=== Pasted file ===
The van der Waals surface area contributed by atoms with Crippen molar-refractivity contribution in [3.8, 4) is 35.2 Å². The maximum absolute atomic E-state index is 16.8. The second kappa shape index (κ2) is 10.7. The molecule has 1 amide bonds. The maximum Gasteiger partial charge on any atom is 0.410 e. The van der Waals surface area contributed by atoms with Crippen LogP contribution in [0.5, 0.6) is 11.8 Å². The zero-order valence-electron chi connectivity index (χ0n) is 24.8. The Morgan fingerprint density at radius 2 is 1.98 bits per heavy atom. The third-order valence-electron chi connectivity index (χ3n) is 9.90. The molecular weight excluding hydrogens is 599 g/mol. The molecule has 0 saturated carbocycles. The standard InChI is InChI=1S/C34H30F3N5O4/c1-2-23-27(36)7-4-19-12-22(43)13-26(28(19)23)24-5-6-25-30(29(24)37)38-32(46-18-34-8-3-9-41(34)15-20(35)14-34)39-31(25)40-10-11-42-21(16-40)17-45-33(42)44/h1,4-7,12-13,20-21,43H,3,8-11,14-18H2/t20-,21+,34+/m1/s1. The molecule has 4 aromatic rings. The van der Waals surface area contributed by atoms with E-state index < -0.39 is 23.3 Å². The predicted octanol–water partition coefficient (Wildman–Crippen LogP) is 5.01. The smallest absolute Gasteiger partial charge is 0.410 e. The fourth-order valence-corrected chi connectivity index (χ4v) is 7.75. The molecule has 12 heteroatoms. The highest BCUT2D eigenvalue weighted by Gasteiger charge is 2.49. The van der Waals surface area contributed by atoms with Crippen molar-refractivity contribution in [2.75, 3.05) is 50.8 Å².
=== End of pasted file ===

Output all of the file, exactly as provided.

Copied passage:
The van der Waals surface area contributed by atoms with Crippen molar-refractivity contribution in [3.8, 4) is 35.2 Å². The maximum absolute atomic E-state index is 16.8. The second kappa shape index (κ2) is 10.7. The molecule has 1 amide bonds. The maximum Gasteiger partial charge on any atom is 0.410 e. The van der Waals surface area contributed by atoms with Crippen LogP contribution in [0.5, 0.6) is 11.8 Å². The zero-order valence-electron chi connectivity index (χ0n) is 24.8. The Morgan fingerprint density at radius 2 is 1.98 bits per heavy atom. The third-order valence-electron chi connectivity index (χ3n) is 9.90. The molecular weight excluding hydrogens is 599 g/mol. The molecule has 0 saturated carbocycles. The standard InChI is InChI=1S/C34H30F3N5O4/c1-2-23-27(36)7-4-19-12-22(43)13-26(28(19)23)24-5-6-25-30(29(24)37)38-32(46-18-34-8-3-9-41(34)15-20(35)14-34)39-31(25)40-10-11-42-21(16-40)17-45-33(42)44/h1,4-7,12-13,20-21,43H,3,8-11,14-18H2/t20-,21+,34+/m1/s1. The molecule has 4 aromatic rings. The van der Waals surface area contributed by atoms with E-state index < -0.39 is 23.3 Å². The predicted octanol–water partition coefficient (Wildman–Crippen LogP) is 5.01. The smallest absolute Gasteiger partial charge is 0.410 e. The fourth-order valence-corrected chi connectivity index (χ4v) is 7.75. The molecule has 12 heteroatoms. The highest BCUT2D eigenvalue weighted by Gasteiger charge is 2.49. The van der Waals surface area contributed by atoms with Crippen molar-refractivity contribution in [2.75, 3.05) is 50.8 Å².